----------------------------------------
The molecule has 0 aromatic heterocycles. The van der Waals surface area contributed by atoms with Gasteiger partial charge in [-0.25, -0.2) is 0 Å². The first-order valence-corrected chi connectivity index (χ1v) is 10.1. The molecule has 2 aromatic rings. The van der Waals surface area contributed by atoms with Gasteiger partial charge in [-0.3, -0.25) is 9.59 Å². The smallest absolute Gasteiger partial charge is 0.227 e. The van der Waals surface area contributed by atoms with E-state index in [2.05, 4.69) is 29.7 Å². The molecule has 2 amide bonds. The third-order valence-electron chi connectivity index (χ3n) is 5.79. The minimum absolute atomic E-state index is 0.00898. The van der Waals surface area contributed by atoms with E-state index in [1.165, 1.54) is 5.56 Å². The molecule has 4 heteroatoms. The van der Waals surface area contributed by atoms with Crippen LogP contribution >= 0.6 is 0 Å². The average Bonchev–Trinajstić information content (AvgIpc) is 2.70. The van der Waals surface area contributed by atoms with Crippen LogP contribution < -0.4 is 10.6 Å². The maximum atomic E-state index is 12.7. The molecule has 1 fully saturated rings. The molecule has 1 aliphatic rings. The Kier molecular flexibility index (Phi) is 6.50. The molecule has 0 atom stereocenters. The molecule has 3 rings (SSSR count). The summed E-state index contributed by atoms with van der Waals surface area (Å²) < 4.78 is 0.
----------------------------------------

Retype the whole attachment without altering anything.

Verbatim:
The molecule has 0 aromatic heterocycles. The van der Waals surface area contributed by atoms with Gasteiger partial charge in [-0.25, -0.2) is 0 Å². The first-order valence-corrected chi connectivity index (χ1v) is 10.1. The molecule has 2 aromatic rings. The van der Waals surface area contributed by atoms with Gasteiger partial charge in [-0.3, -0.25) is 9.59 Å². The smallest absolute Gasteiger partial charge is 0.227 e. The van der Waals surface area contributed by atoms with E-state index in [2.05, 4.69) is 29.7 Å². The molecule has 2 amide bonds. The third-order valence-electron chi connectivity index (χ3n) is 5.79. The minimum absolute atomic E-state index is 0.00898. The van der Waals surface area contributed by atoms with E-state index in [1.165, 1.54) is 5.56 Å². The molecule has 4 heteroatoms. The van der Waals surface area contributed by atoms with Crippen LogP contribution >= 0.6 is 0 Å². The average Bonchev–Trinajstić information content (AvgIpc) is 2.70. The van der Waals surface area contributed by atoms with Crippen LogP contribution < -0.4 is 10.6 Å². The maximum atomic E-state index is 12.7. The molecule has 1 fully saturated rings. The molecule has 1 aliphatic rings. The Kier molecular flexibility index (Phi) is 6.50. The molecule has 0 atom stereocenters. The molecule has 3 rings (SSSR count). The summed E-state index contributed by atoms with van der Waals surface area (Å²) < 4.78 is 0.